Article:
The invention relates to the removal of lactide from polylactide by
ensuring effective material transfer during evaporation and relates to the recovery
of lactide from the process for the preparation of polylactide.
In recent years, interest in biodegradable polymers, i.e. biopolymers,
has greatly increased, and many companies have made efforts to launch on the market
packaging materials, hygiene products, sacks and films for agricultural purposes,
and sacks for waste. In particular, various films have gained importance. The use
of polymers of lactic acid in these applications has so far been limited by the
high price of the polymers and their susceptibility to breaking down during technical
Polyhydroxy acids can be prepared by polycondensation reactions, which
are typical in the preparation of polyesters, or by ring-opening polymerization
from cyclic lactones. Polyhydroxy acids are thermoplastic polyesters which resemble
many conventional polymers.
Polylactides, or condensation polymers based on lactic acid, are for
many reasons especially attractive, since their principal degradation product,
lactic acid, is a product common in nature, it is not toxic and is used widely
in the food and pharmaceutical industries. A high molecular weight polymer can
best be produced by ring-opening polymerization from the dilactone, also called
lactide. Lactic acid is optically active, and thus its dimer appears in four different
forms: L,L-lactide; D,D-lactide; L,D-lactide (mesolactide); and a racemic mixture
of L,L- and D,D-lactides. By polymerizing these either as pure compounds or at
different blend proportions, polymers are obtained which have different stereochemical
structures affecting their resilience and crystallinity and, consequently, also
their mechanical and thermal properties. The obtained polymers are usually hard
and optically bright.
The ring-opening polymerization of cyclic lactones of hydroxy acids,
such as lactide, glycolide, epsilon-caprolactone, etc., constitutes technology
known per se. The polymerization processes known are various, some examples
being patent US 5,378,801 relating to extrusion polymerization, patent publication
EP 0 664 309-A relating to two-step polymerization, and patent publication EP 0
499 747-A describing polymerization in a mixing reactor.
The polymer or copolymer according to the present invention can be
prepared from L-lactide, D-lactide or D,L-lactide, or blends thereof, by any polymerization
process, batch, semi-continuous or continuous. Continuous polymerization can be
carried out advantageously by polymerization in an extruder. The polymer is produced
by heating the monomer or the monomer blend to produce a homogeneous melt and by
adding a catalyst in order to polymerize the lactide, whereupon the ring opens.
The molar mass (Mw) of the polymer is approximately 20000-500000, preferably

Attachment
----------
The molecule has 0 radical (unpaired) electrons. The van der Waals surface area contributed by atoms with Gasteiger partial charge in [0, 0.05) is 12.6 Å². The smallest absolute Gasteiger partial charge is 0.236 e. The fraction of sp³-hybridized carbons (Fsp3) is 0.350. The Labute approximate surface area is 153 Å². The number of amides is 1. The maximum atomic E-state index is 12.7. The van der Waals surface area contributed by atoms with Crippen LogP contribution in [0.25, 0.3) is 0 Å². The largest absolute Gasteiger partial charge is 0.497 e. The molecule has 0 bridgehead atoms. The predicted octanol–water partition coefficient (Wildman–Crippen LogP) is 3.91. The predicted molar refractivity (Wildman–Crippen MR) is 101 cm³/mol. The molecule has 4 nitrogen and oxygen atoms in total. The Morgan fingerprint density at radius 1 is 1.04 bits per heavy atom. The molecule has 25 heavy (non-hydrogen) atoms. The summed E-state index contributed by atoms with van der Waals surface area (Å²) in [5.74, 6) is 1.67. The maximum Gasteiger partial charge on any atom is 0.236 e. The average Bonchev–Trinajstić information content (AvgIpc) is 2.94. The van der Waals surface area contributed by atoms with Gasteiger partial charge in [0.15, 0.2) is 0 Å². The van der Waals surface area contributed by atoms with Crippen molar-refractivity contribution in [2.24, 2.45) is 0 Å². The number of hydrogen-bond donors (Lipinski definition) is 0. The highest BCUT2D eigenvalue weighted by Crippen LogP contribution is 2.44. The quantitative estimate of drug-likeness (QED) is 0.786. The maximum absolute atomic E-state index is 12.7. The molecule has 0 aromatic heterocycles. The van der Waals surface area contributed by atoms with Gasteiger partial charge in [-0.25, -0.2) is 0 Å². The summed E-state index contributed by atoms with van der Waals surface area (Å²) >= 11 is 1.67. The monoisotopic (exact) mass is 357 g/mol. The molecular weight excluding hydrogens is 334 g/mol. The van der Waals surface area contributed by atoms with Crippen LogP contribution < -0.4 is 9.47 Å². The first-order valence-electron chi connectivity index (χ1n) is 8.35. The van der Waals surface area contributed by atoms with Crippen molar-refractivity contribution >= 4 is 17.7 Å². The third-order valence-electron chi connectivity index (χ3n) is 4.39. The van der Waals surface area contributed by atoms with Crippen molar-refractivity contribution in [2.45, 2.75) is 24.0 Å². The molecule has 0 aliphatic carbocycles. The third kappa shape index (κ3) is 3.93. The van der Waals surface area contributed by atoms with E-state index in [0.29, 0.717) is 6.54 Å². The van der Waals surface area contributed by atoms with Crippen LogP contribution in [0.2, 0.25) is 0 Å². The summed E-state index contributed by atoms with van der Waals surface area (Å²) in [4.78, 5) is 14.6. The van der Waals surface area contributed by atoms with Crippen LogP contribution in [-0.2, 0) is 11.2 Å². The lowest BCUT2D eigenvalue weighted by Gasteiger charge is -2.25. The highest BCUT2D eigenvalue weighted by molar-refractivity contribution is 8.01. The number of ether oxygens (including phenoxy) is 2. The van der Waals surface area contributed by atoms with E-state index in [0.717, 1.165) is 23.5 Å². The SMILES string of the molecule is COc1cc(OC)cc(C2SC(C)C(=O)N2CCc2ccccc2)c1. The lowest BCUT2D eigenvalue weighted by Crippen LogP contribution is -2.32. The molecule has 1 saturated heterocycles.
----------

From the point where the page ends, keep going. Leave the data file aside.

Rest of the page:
40000-300000. Preferably the polymer is prepared from L-lactide.
The polymer is upon formation in equilibrium with its monomer, lactide.
This has sometimes also been viewed as being advantageous, since monomers and oligomers
may act as polymer plasticizers. However, it also leads to rapid hydrolysis and
causes problems of adhesion in the processing of the polymer. Furthermore, the
presence of monomer lowers the thermal stability during melt processing. If conventional
products to be produced by melt processing are aimed at, the residual monomer must
be removed from the polymer. An acceptable monomer concentration is below 2 % by
weight, preferably below 1 % by weight.
The lactide can be removed from the polymer by extraction or by evaporation
from the polymer melt. In evaporation, there is the problem of too long evaporation
times, in which case the polymer begins to break down. Evaporation methods are
listed in patent application EP 0 499 747-A. These methods include the removal
of lactide under a vacuum by evaporation from falling polylactide threads, thin
film evaporation, and the use of a vacuumized extruder-type evaporator.
In a vacuumized extruder, evaporation is ineffective owing to a poor
transfer of material when the capacity is even slightly higher.
In order to melt process the polymer, the polymer must usually first
be stabilized. A preferred stabilizing method ref. Patent FI99124 is reactive extrusion
with peroxy compounds, whereby the melt strength of the polymer is increased, and
no stabilization agent residues are left in the polymer. The stabilized polymer
material can be used for preparing products by conventional melt-processing methods,
for example films by the blowing method, or the polymer may also be used for making
flat films or sheets, or other products.
It has been found out that an efficient method for the removal of
lactide from polylactide and recovery of lactide from a lactide-containing gas
is obtained when a polymer melt traveling through a nozzle forms thin threads the
surface area of which is so large that in a normal-pressure or vacuum evaporator
the lactide evaporates from the polymer rapidly into a hot carrier-gas flow and
the polymer settles under gravity onto a collecting device and a hot lactide-containing
gas is cooled rapidly to a temperature below 100 °C, whereupon the lactide crystallizes
from gas, forming lactide crystals, which are separated from the gas.
According to the invention, the polymer melt is fed through a nozzle,
whereby it is fibrillated into thin threads, and the lactide evaporates rapidly
into a hot evaporation-gas flow from the outer surface of the formed threads. It
is essential in the invention that the threads, sufficiently thin, fall under gravity,
and under the laminar flow thereby formed the polymer melt will flow more rapidly
in the inner parts of the thread than in the surface part. Thereupon the polymer
melt flowing in the inner part of a sufficiently thin thread will form, when flowing
downwards, a new material transfer surface for lactide evaporation.
A preferred embodiment of the invention is depicted in Figure 1. According
to it, the polymer melt coming from the polymerization (1) apparatus is fed by
means of a melt pump into a nozzle part (2), which may be, for example, of the
perforated sheet type. In the nozzle the melt is compressed into numerous threads